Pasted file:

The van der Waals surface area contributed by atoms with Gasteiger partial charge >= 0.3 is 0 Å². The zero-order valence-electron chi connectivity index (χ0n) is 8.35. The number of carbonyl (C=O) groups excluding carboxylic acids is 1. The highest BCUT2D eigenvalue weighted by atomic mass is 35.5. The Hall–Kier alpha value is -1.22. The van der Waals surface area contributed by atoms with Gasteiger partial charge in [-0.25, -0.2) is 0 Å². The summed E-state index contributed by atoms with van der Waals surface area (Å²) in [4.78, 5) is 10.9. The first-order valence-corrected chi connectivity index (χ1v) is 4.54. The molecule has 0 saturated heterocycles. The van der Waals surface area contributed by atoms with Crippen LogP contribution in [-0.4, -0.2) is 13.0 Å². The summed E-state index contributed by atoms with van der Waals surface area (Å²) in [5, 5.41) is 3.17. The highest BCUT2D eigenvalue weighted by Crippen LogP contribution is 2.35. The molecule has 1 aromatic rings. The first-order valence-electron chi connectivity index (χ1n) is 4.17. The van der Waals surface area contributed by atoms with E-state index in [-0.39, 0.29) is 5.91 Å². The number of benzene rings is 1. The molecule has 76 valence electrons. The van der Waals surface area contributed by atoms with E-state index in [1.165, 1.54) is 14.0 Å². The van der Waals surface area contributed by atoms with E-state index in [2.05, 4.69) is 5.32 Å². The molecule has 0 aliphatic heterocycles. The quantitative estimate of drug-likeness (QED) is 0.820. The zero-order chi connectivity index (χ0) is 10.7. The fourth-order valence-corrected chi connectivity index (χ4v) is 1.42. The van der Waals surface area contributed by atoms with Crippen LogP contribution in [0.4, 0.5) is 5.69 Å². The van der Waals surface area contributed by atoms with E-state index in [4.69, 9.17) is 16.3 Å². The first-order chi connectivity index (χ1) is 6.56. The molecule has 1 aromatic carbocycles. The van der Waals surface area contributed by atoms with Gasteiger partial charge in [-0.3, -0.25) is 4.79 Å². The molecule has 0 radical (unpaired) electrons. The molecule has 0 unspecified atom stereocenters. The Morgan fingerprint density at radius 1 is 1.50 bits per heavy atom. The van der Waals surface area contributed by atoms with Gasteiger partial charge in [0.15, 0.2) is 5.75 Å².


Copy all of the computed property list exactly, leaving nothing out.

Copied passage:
The van der Waals surface area contributed by atoms with Gasteiger partial charge >= 0.3 is 0 Å². The zero-order valence-electron chi connectivity index (χ0n) is 8.35. The number of carbonyl (C=O) groups excluding carboxylic acids is 1. The highest BCUT2D eigenvalue weighted by atomic mass is 35.5. The Hall–Kier alpha value is -1.22. The van der Waals surface area contributed by atoms with Gasteiger partial charge in [-0.25, -0.2) is 0 Å². The summed E-state index contributed by atoms with van der Waals surface area (Å²) in [4.78, 5) is 10.9. The first-order valence-corrected chi connectivity index (χ1v) is 4.54. The molecule has 0 saturated heterocycles. The van der Waals surface area contributed by atoms with Crippen LogP contribution in [-0.4, -0.2) is 13.0 Å². The summed E-state index contributed by atoms with van der Waals surface area (Å²) in [5, 5.41) is 3.17. The highest BCUT2D eigenvalue weighted by Crippen LogP contribution is 2.35. The molecule has 1 aromatic rings. The first-order valence-electron chi connectivity index (χ1n) is 4.17. The van der Waals surface area contributed by atoms with E-state index in [-0.39, 0.29) is 5.91 Å². The number of benzene rings is 1. The molecule has 76 valence electrons. The van der Waals surface area contributed by atoms with E-state index in [1.165, 1.54) is 14.0 Å². The van der Waals surface area contributed by atoms with E-state index in [2.05, 4.69) is 5.32 Å². The molecule has 0 aliphatic heterocycles. The quantitative estimate of drug-likeness (QED) is 0.820. The zero-order chi connectivity index (χ0) is 10.7. The fourth-order valence-corrected chi connectivity index (χ4v) is 1.42. The van der Waals surface area contributed by atoms with Crippen LogP contribution in [0.4, 0.5) is 5.69 Å². The van der Waals surface area contributed by atoms with E-state index in [4.69, 9.17) is 16.3 Å². The first-order chi connectivity index (χ1) is 6.56. The molecule has 1 aromatic carbocycles. The van der Waals surface area contributed by atoms with Gasteiger partial charge in [-0.3, -0.25) is 4.79 Å². The molecule has 0 radical (unpaired) electrons. The molecule has 0 unspecified atom stereocenters. The Morgan fingerprint density at radius 1 is 1.50 bits per heavy atom. The van der Waals surface area contributed by atoms with Gasteiger partial charge in [0.15, 0.2) is 5.75 Å².